In what can only be called unfortunate, the Memunda Higher Secondary School in Kozhikode has withdrawn its prize-winning play, ‘Kithab’, performed by its students, after Muslim groups protested against it. Although the play was well received by those at the Revenue District School Arts Festival in Kozhikode, where it was performed last week, it did not go down too well with groups such as the SDPI, Sunni Yuvajana Sangham (SYS) and the Muslim Students Federation (MSF), who protested against the play, stating that it hurt Muslim sentiments.
A week later, the school issued a press statement withdrawing the play as it did not "wish to hold cultural performances that hurt public sentiments." ‘Kithab’, which spoke about women’s emancipation, told the story of a young girl who wished to call out the vaang or the azaan (the Islamic call to worship), just like her father, a muezzin (a person appointed at a mosque to lead and recite the call to prayer).
Explaining the issue in a press release, the school headmaster stated, “The play, Kithaab, performed by the students of the Memunda Higher Secondary school at the Kozhikode revenue district school arts festival, secured first prize, A grade and the best actor award. It was after the play was selected for the competition at Thiruvananthapuram that certain issues were raised against it and came into focus.”
The statement also clarified that the school did not intend to wound the sentiments of any particular section of the society.
“The school authorities and those involved in the play immediately engaged in a serious discussion right away, following allegations that this play was attempting to portray a certain community in bad light. We understand that the play’s presentation has hurt the religious sentiments of a certain section of society. However, we have come to the conclusion that this was not our intention." the statement read.
It further added, “This school has not attempted to stage cultural activities by hurting or inflicting wounds on the sentiments of the public. We would not be interested in bringing the atmosphere of this public school, which upholds democratic and secular values, under the shadow of any doubt and suspicion Due to this reason, we have decided not to perform this play - Kithaab - in the future, as it has hurt the sentiments of a community.”
The school's press release also made it clear that the school authorities are aware of the involvement of certain parties with vested interests who were trying to mar its good reputation and wished to brush these attempts aside with contempt.
Lastly, the school also appealed the support of all sections of society in carrying out future activities, by upholding its democratic and secular values without any blemish to its good reputation and without having to dilute its stance on any issue.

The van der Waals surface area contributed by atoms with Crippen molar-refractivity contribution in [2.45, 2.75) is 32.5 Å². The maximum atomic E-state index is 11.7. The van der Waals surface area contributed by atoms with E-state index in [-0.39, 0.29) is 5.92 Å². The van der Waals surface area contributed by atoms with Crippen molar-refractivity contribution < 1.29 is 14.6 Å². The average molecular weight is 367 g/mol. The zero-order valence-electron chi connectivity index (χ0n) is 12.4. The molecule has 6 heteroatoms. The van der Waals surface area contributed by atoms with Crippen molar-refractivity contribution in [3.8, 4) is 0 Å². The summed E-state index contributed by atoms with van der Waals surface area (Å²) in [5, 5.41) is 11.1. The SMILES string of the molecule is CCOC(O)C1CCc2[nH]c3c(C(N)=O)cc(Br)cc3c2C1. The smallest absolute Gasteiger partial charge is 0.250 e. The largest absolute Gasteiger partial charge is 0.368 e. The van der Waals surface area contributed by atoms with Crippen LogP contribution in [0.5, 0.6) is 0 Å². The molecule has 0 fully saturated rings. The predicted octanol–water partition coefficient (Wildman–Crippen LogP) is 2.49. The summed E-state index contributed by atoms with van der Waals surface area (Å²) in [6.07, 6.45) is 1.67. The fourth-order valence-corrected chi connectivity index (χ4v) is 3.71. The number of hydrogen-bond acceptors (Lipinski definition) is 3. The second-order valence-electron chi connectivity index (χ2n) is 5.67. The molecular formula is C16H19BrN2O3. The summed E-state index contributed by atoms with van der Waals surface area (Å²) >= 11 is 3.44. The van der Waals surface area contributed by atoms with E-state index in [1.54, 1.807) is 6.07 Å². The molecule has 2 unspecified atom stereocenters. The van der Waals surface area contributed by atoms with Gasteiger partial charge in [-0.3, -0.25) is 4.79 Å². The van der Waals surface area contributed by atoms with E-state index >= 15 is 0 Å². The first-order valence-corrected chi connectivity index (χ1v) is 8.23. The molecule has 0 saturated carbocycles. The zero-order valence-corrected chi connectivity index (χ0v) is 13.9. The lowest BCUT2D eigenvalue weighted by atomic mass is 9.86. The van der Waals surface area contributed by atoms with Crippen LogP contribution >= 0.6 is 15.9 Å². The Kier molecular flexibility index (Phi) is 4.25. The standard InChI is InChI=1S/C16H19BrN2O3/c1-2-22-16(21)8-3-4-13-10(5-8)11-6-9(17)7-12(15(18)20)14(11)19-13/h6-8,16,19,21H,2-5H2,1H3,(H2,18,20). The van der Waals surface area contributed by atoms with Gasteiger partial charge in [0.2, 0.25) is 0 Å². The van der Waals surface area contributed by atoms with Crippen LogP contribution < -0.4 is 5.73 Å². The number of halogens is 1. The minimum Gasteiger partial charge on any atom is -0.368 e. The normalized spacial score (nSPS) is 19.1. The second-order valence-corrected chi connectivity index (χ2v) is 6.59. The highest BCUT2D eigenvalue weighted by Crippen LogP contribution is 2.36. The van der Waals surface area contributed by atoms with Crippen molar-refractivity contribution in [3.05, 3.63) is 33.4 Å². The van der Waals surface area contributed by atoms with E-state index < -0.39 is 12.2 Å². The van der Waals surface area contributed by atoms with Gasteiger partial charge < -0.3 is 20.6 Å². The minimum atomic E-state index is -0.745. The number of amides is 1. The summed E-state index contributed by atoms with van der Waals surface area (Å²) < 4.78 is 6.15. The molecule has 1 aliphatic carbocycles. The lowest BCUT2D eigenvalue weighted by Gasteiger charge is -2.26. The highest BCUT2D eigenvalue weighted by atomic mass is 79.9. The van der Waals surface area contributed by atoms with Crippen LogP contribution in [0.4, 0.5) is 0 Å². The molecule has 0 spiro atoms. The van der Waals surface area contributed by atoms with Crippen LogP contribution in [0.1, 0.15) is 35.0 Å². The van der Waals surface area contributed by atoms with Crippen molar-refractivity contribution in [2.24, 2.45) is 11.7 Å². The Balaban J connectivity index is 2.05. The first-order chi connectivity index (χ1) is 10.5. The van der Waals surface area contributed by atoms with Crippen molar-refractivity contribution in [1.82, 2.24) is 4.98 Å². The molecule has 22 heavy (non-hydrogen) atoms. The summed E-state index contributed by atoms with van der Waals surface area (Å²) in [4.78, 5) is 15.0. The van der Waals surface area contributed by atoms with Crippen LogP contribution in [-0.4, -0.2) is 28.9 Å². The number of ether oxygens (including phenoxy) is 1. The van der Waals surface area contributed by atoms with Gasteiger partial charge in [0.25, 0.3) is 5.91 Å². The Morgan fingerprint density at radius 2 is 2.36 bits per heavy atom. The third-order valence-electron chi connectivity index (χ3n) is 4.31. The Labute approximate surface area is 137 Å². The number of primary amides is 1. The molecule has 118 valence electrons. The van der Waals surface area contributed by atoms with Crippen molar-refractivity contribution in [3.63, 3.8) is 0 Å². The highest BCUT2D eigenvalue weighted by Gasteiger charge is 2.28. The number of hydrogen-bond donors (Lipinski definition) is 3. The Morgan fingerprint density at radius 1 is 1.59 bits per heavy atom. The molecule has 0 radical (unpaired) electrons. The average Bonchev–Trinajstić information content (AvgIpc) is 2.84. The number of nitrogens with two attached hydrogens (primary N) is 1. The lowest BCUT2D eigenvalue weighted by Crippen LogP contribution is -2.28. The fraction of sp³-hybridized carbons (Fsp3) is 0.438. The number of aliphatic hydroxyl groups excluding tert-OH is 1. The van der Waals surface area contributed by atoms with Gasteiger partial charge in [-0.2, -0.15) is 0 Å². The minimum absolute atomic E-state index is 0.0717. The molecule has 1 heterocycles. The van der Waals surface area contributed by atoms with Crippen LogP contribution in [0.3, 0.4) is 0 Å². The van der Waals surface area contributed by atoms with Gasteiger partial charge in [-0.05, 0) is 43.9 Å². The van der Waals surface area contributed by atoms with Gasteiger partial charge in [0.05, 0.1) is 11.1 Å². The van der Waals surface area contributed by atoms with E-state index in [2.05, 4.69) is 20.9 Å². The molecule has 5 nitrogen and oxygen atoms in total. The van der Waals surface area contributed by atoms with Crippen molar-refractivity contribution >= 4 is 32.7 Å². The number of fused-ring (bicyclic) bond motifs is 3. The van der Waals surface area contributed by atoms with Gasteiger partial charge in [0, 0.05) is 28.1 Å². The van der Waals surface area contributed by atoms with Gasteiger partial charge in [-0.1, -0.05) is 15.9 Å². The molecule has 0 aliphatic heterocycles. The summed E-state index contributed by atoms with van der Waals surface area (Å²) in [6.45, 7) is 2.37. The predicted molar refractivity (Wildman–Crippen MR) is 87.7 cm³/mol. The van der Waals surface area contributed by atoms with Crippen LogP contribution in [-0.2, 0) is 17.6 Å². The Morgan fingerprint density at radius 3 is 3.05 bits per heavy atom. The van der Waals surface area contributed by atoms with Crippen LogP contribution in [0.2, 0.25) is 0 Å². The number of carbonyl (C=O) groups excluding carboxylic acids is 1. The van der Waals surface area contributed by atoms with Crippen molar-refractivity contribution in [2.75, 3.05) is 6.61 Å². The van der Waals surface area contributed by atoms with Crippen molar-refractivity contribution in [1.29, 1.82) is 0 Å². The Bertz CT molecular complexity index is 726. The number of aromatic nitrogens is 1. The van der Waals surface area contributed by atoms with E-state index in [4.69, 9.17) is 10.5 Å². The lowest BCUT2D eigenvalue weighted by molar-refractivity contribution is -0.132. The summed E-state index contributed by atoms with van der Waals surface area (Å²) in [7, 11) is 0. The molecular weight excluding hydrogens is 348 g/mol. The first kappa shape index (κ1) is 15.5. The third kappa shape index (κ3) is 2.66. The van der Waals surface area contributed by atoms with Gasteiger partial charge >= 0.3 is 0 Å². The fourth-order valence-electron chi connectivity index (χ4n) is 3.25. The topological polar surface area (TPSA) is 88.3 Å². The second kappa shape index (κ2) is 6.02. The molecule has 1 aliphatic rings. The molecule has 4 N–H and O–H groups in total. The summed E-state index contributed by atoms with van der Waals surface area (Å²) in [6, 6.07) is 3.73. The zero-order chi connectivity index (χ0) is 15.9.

Soon after the announcement, the Sunni Yuvajana Sangham, which had also raised objections against the play earlier, welcomed the school's decision and revoked all protests.
State Secretary of SYS Musthafa Mundupar told the Times of India that they believed that the school has realised its mistake and hence their decision to revoke agitations against it.
For over three decades now, the Memunda Higher Secondary School has come up with unique themes for its school festivals and has received much praise for this.
Speaking to TNM, a teacher from the school said that although the play was about women's progress, they did not wish to hurt religious sentiments and hence were ready to make necessary changes.
What is Kithab, the play
An adaptation of writer R Unni's story ‘Vaang’, Kithab is a humorous portrayal of a Muslim household, where the girl who wishes to call out the azaan sings and dances with her friends and mischievously steals the fish fry her mom cooks for the men in the house. She says that it is not wrong to steal the fish because padachon (god) would understand that it’s because girls are not given the food they desire that they steal it. Her father then chastises her, telling her that women should get only half of everything that men have. To this, the girl mischievously asks shouldn’t women then wear only half of what men do.
It is in between such questions that she expresses her desire to call out the azaan. Her father answers all her questions by referring to a big book (Kithab) and locks her so she would not perform in a play (play within the play) again. He tells her she wouldn’t reach heaven if she does these things.
“If I’d lose entry to heaven because I sing and dance, then I don’t want that heaven,” she says. The father is ready to kill the girl when she disobeys him and performs at the school play. But then, the mother reminds him that he is not just the muezzin but also the father of the girl. He then lets her call out the azaan. Kithab ends with the girl calling out the azaan and the rest praying.
(With inputs from Cris)